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Proposed New Shellfish Reef for South Australia


Proposed New Shellfish Reef for South Australia

Work on a new shellfish reef will begin this year just down the coast from Adelaide. Constructed of limestone and recycled shellfish, an initial two hectares of reef will be laid down in one of three locations:  Glenelg, between the Glenelg jetty and West Beach boat ramp; O’Sullivan Beach, between Christies Beach and O’Sullivan Beach boat ramp; and Port Noarlunga, between Port Noarlunga jetty and the Onkaparinga River mouth, within the Encounter Marine Park Port Noarlunga Sanctuary Zone. 

Mussel bed

The original oyster reefs that provided habitat for a robust fishery for South Australia were decimated in the 1800s and early 1900s due to over harvesting and dredging. In 2014, the State government committed funds to reintroduce shellfish reefs as one of several approaches to revitalize the marine environment for fishing and tourism. The Windara shellfish restoration reef at Ardrossan on the Yorke Peninsula, the first of its kind in South Australia and now the largest outside of the United States, has made the case for artificial reefs in habitat restoration and the reemergence of native oyster beds.

World Map of Shell Fish Reefs
World Map Showing the state of Shell Fish Reefs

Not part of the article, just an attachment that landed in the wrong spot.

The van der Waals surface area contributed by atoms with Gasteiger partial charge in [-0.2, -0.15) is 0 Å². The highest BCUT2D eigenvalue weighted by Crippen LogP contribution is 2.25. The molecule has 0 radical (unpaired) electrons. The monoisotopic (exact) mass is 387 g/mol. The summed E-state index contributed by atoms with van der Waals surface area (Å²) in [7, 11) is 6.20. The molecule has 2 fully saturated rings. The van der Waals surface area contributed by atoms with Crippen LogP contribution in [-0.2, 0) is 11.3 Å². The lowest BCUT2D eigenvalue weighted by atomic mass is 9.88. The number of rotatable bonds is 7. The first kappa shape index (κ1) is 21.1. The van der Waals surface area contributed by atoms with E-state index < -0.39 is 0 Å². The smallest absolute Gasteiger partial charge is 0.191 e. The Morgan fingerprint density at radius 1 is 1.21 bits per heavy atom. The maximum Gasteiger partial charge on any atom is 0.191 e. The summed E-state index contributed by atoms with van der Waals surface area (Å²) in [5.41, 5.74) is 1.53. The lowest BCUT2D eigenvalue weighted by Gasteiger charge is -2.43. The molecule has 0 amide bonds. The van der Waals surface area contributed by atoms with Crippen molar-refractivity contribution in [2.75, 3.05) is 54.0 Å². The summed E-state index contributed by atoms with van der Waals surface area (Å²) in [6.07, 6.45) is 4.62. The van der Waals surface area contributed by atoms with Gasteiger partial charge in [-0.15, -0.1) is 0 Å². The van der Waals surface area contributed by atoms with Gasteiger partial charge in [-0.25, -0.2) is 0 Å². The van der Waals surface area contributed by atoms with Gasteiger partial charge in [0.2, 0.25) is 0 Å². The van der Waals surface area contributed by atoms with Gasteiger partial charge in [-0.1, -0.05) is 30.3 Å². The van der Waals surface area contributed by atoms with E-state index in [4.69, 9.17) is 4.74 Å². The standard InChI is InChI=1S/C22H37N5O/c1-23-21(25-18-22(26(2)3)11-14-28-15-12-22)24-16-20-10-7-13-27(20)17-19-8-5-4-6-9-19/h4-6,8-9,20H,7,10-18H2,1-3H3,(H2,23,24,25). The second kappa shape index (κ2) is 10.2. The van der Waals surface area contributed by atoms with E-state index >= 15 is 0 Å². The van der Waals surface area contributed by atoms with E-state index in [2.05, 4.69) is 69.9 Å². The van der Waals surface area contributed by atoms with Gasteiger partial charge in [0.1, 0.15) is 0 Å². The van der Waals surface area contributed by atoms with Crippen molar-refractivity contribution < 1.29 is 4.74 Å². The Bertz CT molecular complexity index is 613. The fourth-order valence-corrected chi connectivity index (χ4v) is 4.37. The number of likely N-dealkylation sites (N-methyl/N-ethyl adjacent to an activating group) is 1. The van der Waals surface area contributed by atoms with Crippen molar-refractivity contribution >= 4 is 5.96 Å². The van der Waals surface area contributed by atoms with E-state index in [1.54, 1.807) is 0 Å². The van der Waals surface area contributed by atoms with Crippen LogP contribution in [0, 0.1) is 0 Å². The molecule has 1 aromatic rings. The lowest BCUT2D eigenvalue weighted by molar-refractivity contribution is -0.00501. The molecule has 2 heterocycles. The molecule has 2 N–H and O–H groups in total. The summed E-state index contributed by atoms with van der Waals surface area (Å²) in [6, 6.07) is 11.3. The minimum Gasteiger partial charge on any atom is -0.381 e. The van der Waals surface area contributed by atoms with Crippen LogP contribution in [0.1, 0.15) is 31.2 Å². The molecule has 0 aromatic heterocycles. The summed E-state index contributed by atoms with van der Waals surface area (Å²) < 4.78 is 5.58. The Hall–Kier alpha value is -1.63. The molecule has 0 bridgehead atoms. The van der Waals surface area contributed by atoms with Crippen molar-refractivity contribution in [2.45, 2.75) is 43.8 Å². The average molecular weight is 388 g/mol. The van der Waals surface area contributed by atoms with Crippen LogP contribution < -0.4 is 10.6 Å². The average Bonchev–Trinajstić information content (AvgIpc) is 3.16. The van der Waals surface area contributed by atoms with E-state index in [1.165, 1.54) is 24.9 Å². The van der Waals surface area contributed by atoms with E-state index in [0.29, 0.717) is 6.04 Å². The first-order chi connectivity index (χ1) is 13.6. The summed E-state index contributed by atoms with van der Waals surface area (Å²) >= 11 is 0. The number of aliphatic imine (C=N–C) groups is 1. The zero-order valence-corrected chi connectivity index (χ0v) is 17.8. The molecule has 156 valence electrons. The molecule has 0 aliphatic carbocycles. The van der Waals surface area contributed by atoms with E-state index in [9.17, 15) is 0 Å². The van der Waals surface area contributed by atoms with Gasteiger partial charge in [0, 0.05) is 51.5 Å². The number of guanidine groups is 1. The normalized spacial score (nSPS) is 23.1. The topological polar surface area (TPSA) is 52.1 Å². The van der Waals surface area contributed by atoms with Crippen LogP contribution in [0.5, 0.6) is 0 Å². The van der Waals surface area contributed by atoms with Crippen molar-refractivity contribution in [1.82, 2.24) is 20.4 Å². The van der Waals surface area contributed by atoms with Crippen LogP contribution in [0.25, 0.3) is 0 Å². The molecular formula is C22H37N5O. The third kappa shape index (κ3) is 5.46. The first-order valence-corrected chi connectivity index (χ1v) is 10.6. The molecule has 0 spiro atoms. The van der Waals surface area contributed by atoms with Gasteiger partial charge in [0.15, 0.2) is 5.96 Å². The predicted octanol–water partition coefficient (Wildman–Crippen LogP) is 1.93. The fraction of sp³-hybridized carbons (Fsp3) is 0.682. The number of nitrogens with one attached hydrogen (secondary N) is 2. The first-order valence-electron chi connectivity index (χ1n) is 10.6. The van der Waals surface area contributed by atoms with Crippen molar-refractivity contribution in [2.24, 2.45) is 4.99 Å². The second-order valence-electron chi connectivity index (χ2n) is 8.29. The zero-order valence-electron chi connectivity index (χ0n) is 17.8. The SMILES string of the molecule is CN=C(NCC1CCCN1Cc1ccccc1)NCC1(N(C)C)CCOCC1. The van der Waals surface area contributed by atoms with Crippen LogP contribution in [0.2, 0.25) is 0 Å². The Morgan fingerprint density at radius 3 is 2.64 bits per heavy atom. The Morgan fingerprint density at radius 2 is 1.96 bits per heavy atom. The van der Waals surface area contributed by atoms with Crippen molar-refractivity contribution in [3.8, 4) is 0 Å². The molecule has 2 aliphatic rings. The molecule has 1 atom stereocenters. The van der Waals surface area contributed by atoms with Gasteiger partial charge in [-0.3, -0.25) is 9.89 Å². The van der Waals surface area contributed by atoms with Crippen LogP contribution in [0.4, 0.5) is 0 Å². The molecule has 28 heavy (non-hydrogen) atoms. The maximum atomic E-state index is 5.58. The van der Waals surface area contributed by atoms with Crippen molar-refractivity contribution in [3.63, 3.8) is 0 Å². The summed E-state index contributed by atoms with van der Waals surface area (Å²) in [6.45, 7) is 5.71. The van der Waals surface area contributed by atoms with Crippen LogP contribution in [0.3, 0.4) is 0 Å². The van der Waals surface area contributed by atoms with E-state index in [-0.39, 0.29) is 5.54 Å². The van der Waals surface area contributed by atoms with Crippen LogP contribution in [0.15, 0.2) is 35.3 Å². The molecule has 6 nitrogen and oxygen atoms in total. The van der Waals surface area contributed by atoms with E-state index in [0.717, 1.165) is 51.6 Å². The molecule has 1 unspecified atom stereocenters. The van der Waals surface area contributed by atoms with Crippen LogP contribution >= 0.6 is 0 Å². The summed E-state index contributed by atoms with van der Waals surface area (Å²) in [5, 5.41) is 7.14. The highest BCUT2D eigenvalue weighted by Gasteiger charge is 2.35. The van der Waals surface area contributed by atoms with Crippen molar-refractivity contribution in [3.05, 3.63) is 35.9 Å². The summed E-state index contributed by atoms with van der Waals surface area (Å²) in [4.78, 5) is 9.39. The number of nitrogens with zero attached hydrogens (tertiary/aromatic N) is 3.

In partnership with the State, The Nature Conservancy held several community consultations this February to explore each of the proposed locations. Over 60 people attended the community meeting held at the Christies Beach SLSC, supporting the initiative but with some opposition to the location of the proposed reef anywhere near to the Onkaparinga River mouth in Port Noarlunga, noting that a new structure there may adversely affect popular surf breaks in the area. However, the Port Noarlunga location may have support because it lies within the marine sanctuary zone, a popular snorkel and dive venue with a prohibition on fishing. 

The final location, guided by public feedback, will be announced later this year. The Scuba Divers Federation of South Australia (SDFSA) will post the information as soon as it becomes available. 

Author – Heather Creech, Communications officer, SDFSA

Photo Credit: Simon Thrush

Photo Credit: Chayne Layton

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Picture of Adrian Stacey
Adrian Stacey
Scuba Diver ANZ Editor, Adrian Stacey, first learned to dive on the Great Barrier Reef over 24 years ago. Since then he has worked as a dive instructor and underwater photographer in various locations around the world including, Egypt, Costa Rica, Indonesia, Thailand, Mexico and Saba. He has now settled in Australia, back to where his love of diving first began.
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